Eric’s Brothers is an installation that reveals a narrative in three acts based on the position of the sun in the sky: morning, midday, and evening. The materials for Eric’s Brothers are three photographs printed on transparencies and cut into horizontal strips. The transparency strips are staggered and mounted perpendicular to individual panels. Sunlight activates the panels. An image is cast from the shadow of the transparency. When aligned correctly the shadows reveal a readable photograph on one panel, while the other two panels appear disjointed and abstract. Epic in scope, it relies on the earth’s rotation around the sun for animation. On a cloudy day the piece does not cast an image and remains sculptural.
The use of sunlight as activator references Daguerre’s Diorama in which large-scale landscape paintings became dramatized, showing the changes of seasons by manipulating daylight onto theater scrims. Eric’s Brothers also becomes a performance. It tells a story, relies upon optical magic, and interacts with the environment. As in theater the experience is never the same, creating an individual encounter based on the time of day and the viewer’s location. The narrative itself is cyclical. In the morning panel Eric and his brothers build a fire. The midday panel shows the monumental scale of the fire burning at night. The evening panel depicts the smoke that burned through the next day. The gestures evoke points of transition: building, burning, ash.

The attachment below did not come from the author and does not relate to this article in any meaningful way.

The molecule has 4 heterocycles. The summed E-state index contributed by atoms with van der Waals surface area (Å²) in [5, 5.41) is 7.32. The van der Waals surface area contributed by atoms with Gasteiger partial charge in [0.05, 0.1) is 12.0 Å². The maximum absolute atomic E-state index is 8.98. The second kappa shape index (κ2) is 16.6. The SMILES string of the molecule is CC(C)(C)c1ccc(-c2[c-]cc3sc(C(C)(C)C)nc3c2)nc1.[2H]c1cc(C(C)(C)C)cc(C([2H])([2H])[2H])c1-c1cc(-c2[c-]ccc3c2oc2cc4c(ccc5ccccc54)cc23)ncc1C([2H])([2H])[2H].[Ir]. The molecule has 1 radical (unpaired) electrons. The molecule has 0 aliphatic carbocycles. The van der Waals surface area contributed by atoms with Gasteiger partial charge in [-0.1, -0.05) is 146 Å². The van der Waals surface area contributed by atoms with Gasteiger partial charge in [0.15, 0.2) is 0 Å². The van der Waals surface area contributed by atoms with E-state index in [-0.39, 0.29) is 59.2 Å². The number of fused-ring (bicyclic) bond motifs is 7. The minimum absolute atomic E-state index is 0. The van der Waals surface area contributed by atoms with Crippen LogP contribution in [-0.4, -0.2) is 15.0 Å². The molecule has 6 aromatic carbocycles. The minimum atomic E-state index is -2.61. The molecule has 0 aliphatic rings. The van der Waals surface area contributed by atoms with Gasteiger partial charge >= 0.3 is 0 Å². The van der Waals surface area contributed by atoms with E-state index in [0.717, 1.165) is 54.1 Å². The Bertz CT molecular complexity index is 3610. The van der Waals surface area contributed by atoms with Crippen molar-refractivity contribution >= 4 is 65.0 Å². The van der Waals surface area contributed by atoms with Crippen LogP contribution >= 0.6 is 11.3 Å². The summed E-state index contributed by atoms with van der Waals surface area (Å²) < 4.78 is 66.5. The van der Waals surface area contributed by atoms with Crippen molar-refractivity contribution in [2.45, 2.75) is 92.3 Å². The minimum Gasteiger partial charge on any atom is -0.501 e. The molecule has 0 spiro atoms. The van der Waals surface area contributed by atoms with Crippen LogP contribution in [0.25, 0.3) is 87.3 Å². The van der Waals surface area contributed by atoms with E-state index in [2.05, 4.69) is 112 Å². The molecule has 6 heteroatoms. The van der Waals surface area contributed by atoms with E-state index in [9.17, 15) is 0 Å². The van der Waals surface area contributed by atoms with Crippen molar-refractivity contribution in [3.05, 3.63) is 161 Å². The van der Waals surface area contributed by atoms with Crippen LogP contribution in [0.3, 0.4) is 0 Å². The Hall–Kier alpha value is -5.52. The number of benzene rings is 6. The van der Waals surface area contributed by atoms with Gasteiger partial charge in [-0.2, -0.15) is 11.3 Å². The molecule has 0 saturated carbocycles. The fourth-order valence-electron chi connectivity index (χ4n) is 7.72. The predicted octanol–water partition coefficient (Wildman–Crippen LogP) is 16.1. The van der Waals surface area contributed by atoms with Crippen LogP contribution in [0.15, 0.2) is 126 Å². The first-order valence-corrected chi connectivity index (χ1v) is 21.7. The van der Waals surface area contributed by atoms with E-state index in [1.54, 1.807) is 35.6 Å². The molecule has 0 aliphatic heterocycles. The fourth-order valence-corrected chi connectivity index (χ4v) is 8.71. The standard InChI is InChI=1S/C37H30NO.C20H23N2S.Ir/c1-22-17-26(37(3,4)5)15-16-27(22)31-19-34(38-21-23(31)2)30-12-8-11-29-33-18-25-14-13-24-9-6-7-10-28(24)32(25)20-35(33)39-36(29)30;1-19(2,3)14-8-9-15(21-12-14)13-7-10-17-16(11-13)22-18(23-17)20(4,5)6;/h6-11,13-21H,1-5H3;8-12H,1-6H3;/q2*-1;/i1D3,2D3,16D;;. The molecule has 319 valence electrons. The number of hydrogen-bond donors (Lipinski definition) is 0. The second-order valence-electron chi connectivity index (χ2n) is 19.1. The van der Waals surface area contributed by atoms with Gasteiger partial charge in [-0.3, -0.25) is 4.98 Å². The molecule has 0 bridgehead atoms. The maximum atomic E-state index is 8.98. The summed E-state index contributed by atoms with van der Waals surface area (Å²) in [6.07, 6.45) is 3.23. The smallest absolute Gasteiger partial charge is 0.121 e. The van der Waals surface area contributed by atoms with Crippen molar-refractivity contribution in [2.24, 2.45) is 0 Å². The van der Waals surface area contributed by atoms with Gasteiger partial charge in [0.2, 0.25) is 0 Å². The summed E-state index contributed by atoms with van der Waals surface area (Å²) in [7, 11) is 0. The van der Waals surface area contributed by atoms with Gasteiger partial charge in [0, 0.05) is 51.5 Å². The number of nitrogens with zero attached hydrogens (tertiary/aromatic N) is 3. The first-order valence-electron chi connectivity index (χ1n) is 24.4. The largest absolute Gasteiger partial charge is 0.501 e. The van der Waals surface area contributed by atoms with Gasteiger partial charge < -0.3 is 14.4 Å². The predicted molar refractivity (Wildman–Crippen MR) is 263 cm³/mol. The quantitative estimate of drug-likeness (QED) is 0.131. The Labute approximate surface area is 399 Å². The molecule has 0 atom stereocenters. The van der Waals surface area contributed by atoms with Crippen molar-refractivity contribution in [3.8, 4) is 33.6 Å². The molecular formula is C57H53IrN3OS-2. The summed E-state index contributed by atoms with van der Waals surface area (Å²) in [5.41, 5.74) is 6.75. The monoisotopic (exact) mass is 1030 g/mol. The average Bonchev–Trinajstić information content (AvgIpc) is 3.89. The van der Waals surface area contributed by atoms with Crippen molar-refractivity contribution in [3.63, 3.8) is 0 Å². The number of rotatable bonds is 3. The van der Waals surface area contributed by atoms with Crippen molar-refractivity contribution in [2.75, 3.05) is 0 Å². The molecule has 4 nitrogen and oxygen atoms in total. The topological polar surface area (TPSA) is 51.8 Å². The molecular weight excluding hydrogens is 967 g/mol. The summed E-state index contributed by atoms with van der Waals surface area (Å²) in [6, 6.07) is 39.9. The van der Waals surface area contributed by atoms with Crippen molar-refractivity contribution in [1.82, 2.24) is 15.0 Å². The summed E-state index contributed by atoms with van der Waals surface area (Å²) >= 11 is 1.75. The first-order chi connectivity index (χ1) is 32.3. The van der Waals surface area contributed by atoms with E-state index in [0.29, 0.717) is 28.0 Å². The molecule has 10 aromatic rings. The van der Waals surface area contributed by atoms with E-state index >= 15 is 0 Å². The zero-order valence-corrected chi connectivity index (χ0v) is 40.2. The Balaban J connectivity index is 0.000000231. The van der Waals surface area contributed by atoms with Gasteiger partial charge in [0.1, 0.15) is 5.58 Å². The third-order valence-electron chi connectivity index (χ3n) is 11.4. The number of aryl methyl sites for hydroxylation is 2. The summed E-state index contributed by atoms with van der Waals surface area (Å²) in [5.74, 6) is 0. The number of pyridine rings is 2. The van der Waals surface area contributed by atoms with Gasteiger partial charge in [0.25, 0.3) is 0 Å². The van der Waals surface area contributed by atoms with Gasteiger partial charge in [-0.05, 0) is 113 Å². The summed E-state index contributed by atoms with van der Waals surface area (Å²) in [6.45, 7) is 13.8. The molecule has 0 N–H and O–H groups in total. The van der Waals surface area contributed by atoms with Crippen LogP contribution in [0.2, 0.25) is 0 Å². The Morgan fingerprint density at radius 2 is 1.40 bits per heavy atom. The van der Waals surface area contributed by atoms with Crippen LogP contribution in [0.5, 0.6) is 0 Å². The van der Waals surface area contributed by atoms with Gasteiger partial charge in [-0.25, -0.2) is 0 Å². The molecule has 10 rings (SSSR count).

Eric was raised in public housing. His father worked in construction and eventually was able to start an independent construction business. The whole family worked for the business. Eric’s brothers were builders, his mother kept the books, and his uncle and father acted as both builders and managers. Eric’s family bought property and built a house with reclaimed wood that his father had collected throughout his years in construction. In 2009 the business collapsed with the housing bubble.
Eric’s Brothers is a conversation within layered cycles. The rise and fall of a family business is acted out in the inevitability of a constructed fire burning. The installation’s site and scale in the context of a city having experienced a housing boom echoes the larger economic crisis within the story of one family.